It was only two months ago that Jordan Gill stepped up to the mark live on Sky Sports and took on the talented and dangerous Emmanuel Dominguez. Having sold over 1,000 tickets and having the weight of the watching public on his back did not phase Jordan Gill as he went on to stop Dominguez in the third round to become the WBA International Featherweight Champion.
Jordan Gill is back in action tonight in Nottingham against the dangerous Mexican Enrique Tinoco at Nottingham’s Motorpoint Arena and the fight is live on Sky Sports Main Event from 7.30pm as a part of it’s Next Gen series.
Gill was talking to the gathered press at his weigh in for the fight: “I’m really looking forward to it actually. I’ve not hung around and I’m straight back in there, as an active fighter is a happy fighter, and it’s a chance to show off the improvements I’ve made despite the quick turnaround.
“I’m not sure what Tinoco is going to come with and whether he will come and try to take my head off or not. But I’ll deal with it regardless and break him down bit-by-bit and keep moving on towards those big fights. In front of me is a man and I won’t be focusing on what he does, all my attention is on me. If I’m good enough, then I’ll win, but if not, then I’ll lose. It’s as simple as that.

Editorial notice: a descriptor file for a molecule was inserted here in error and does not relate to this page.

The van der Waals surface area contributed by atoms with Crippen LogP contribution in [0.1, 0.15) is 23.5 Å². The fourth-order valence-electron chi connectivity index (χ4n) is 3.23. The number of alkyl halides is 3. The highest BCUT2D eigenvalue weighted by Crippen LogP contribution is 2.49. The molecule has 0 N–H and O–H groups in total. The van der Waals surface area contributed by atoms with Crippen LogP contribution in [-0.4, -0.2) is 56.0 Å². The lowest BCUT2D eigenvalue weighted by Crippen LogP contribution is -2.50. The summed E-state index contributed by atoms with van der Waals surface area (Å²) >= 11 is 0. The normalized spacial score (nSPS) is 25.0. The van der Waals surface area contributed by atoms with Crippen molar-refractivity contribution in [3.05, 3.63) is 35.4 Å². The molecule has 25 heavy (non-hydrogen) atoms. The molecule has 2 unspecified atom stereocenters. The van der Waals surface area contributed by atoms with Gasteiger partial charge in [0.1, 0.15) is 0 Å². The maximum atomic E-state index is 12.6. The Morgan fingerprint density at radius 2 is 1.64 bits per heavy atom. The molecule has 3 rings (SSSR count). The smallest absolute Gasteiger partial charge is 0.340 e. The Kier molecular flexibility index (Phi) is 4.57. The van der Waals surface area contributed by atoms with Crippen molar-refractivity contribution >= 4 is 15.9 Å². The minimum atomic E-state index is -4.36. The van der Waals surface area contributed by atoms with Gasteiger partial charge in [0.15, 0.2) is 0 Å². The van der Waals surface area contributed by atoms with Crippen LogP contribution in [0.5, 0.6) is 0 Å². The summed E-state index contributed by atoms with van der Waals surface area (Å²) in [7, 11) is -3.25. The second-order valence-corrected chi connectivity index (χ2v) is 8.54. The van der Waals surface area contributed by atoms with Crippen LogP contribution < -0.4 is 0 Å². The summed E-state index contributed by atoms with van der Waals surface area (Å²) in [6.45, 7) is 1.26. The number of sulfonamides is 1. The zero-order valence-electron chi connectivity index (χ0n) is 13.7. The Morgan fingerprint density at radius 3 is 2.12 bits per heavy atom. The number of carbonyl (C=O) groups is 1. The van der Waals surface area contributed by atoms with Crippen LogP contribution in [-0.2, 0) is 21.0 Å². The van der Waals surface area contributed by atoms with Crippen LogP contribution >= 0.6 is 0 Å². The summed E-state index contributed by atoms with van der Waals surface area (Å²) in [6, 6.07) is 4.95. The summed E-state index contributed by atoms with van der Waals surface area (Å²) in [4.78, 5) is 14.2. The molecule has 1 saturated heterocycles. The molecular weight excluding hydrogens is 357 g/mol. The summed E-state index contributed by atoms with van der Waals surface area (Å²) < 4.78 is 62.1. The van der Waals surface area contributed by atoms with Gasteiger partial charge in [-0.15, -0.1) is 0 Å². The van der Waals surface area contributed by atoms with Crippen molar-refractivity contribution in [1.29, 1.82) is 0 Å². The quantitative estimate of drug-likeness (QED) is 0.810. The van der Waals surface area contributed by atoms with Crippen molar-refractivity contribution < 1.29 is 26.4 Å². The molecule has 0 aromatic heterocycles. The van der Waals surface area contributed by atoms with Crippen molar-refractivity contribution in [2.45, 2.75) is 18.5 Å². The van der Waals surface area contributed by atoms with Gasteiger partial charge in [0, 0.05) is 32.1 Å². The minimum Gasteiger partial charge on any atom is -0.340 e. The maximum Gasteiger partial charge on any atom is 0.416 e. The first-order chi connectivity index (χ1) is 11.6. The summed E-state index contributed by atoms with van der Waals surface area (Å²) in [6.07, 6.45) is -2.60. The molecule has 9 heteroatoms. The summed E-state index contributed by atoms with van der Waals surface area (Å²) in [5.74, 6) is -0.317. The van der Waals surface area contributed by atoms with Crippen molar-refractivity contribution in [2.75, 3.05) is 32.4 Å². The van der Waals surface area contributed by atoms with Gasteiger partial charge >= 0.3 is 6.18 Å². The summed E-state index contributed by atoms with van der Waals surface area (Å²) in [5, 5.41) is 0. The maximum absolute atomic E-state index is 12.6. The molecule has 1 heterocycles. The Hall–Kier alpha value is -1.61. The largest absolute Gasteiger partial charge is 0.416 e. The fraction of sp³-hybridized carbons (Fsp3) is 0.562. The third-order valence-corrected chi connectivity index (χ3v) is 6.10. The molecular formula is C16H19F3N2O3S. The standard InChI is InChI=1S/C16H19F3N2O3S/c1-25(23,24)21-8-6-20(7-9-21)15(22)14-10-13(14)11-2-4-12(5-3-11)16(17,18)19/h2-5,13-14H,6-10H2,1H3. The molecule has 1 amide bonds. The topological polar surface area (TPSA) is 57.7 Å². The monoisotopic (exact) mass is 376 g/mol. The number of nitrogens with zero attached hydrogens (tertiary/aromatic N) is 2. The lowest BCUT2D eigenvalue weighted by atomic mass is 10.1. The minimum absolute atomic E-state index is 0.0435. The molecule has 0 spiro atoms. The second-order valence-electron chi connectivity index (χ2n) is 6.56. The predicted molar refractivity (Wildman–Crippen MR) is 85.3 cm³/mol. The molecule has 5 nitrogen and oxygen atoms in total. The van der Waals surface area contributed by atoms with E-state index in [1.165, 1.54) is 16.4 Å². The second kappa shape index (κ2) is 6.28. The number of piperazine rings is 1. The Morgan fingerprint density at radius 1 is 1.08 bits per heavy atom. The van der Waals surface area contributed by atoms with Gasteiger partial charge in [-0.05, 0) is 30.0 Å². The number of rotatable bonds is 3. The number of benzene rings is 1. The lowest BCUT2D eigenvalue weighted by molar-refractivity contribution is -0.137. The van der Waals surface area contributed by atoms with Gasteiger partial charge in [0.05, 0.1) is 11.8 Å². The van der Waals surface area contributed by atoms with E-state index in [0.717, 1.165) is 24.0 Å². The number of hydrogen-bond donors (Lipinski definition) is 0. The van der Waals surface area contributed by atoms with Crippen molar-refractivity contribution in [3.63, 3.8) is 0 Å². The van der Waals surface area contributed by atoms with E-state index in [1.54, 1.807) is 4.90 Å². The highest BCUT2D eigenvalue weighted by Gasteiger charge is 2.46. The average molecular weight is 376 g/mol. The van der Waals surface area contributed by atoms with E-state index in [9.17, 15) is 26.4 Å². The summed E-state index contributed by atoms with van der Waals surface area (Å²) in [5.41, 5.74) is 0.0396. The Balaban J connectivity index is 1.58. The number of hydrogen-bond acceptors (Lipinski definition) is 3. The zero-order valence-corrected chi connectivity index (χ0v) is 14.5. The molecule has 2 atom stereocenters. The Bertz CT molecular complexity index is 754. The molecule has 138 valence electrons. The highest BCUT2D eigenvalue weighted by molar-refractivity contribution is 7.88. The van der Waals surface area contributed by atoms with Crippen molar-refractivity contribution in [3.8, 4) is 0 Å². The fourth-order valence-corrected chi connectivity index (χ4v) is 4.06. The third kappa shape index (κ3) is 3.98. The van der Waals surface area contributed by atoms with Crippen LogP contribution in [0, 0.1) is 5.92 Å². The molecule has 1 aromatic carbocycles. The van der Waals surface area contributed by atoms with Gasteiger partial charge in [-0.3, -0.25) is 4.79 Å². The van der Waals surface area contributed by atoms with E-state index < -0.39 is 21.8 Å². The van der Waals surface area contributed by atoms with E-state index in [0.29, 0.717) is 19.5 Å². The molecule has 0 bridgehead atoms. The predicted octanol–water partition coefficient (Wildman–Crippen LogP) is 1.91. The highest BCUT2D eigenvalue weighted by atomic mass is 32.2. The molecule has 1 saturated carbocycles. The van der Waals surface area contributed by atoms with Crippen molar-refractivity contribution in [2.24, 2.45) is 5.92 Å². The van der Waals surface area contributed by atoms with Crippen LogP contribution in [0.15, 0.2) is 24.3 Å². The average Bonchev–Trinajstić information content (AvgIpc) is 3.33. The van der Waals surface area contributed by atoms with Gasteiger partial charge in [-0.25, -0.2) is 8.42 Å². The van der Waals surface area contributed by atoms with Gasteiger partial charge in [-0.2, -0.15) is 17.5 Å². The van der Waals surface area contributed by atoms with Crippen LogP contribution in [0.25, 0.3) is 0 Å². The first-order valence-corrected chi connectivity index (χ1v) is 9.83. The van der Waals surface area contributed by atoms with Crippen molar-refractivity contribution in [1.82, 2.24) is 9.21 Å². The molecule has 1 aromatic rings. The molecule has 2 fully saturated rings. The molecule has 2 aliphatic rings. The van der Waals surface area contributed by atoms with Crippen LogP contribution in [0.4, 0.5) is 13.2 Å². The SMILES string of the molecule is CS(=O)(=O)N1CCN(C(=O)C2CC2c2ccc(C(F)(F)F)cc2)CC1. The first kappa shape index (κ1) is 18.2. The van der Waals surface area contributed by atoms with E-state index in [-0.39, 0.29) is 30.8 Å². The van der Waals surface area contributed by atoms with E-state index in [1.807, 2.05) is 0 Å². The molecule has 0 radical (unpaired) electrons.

“Last time out was good under the circumstances. I was headlining the card for the first time on Sky Sports and the majority of the crowd was there for me, so it couldn’t have gone much better. There are still things to improve on but I’ll do my best and look to reach the next level.”
After just three stoppage victories in his first 15 professional fights, Gill has now kicked on with four in seven under Coldwell. As much as the bewhiskered Yorkshireman in his corner has aided that improvement, Gill believes the longer fights are suiting him.
“In four and six rounds it’s hard to break people down and you’re boxing journeymen as well that tuck up and don’t want to come to fight,” he says. “These guys are wanting to come to fight and it’s suiting me because I’m finding the opportunities to open them up and knock them out.
“When I turned pro I was very young. Most people don’t turn pro until they’re 22, 23 – I turned pro on my 18th birthday and boxed seven days later. So know I’m actually getting that man strength, I’m getting a lot stronger, I’m punching a lot harder. And I’m breaking these guys down now, I’m fighting 12-round fights.”